So there were some rather interesting things posted to twitter last night. In case you missed it with all the talk about Michael Chong, I am speaking about this thread https://twitter.com/kevinmilligan/status/846103684601720832
I've been able to boil some of this down into simplistic rules of thumb that apply to the situation for the past few years.
For every 5 dollars the Federal government raises in revenue per capita, provincial governments raise 6, and municipal governments raise 2.
However, there is a massive amount of transfers. Mostly Federal to Provincial, and Provincial to Municipal. As such.
For every 4 dollars the Federal government spends of it's own money (outside of transfers to other levels of government) Provinces spend 7 (outside of transfers to other levels) and municipalities spend 3.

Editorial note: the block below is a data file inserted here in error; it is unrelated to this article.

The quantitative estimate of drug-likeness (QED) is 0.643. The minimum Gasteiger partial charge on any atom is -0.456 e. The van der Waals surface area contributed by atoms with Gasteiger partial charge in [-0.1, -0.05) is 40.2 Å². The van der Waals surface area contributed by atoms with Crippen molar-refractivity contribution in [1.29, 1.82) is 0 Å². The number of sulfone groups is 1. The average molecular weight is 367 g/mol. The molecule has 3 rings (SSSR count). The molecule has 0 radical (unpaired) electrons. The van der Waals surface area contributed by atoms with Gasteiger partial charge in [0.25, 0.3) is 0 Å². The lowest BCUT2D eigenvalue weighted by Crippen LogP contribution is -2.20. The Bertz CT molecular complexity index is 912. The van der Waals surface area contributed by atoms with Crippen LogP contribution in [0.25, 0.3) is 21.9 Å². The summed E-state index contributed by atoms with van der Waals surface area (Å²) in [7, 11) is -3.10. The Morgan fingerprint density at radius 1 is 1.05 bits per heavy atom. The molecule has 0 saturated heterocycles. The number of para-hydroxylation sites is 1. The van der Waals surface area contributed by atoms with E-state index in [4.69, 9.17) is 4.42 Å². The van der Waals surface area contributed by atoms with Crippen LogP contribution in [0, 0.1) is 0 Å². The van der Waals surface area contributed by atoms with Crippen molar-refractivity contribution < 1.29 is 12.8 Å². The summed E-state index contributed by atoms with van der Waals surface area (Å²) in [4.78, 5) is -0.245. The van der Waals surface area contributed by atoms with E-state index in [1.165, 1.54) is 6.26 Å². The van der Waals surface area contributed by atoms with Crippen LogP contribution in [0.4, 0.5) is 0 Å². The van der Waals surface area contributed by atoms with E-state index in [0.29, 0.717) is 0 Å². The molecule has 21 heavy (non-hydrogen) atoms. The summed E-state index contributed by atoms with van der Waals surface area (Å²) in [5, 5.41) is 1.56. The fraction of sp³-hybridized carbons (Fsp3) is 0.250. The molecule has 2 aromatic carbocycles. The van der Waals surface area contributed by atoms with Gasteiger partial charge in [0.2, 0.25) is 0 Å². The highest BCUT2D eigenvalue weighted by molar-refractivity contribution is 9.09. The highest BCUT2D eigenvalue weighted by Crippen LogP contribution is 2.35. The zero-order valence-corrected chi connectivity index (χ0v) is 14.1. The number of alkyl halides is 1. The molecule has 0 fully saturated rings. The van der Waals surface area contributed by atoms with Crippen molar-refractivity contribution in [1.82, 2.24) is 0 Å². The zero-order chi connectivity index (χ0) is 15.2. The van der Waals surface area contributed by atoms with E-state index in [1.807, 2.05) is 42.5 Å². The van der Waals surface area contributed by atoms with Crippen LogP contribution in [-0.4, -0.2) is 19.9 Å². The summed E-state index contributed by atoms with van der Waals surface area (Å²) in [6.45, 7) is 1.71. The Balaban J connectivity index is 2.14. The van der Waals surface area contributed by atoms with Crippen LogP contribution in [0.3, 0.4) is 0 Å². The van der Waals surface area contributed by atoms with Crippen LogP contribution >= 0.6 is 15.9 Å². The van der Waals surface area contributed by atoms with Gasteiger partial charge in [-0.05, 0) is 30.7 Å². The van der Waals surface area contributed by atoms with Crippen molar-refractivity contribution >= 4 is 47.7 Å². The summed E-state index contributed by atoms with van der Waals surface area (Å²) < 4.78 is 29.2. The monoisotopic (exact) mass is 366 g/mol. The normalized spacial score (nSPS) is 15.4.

This means that Provinces get slightly more (from the feds) than they give (to municipalities) and that municipalities raise less than half of what they spend.
Assuming only "direct" transfers to the next level down (IE Fed to Prov, Prov to Muni) [This is not the case, there are always bizarre cases where, for example, a municipality might transfer money to the federal government for unexpected reasons] This implies Provinces get roughly 20% of all their money from the Federal Government, and, as such (by implication) are 20% beholden to the Feds. Municipalities, meanwhile, are 60% beholden to the provincial governments.
While the numbers have grown further apart, my old 'rule of thumb' still holds true; that the sum total raised by the Provinces (before transfers) and the Federal government is the same, while Municipalities only raise half this amount.
Disclaimer: this is based totally on the numbers in the thread, and not a personal examination of budgets by myself.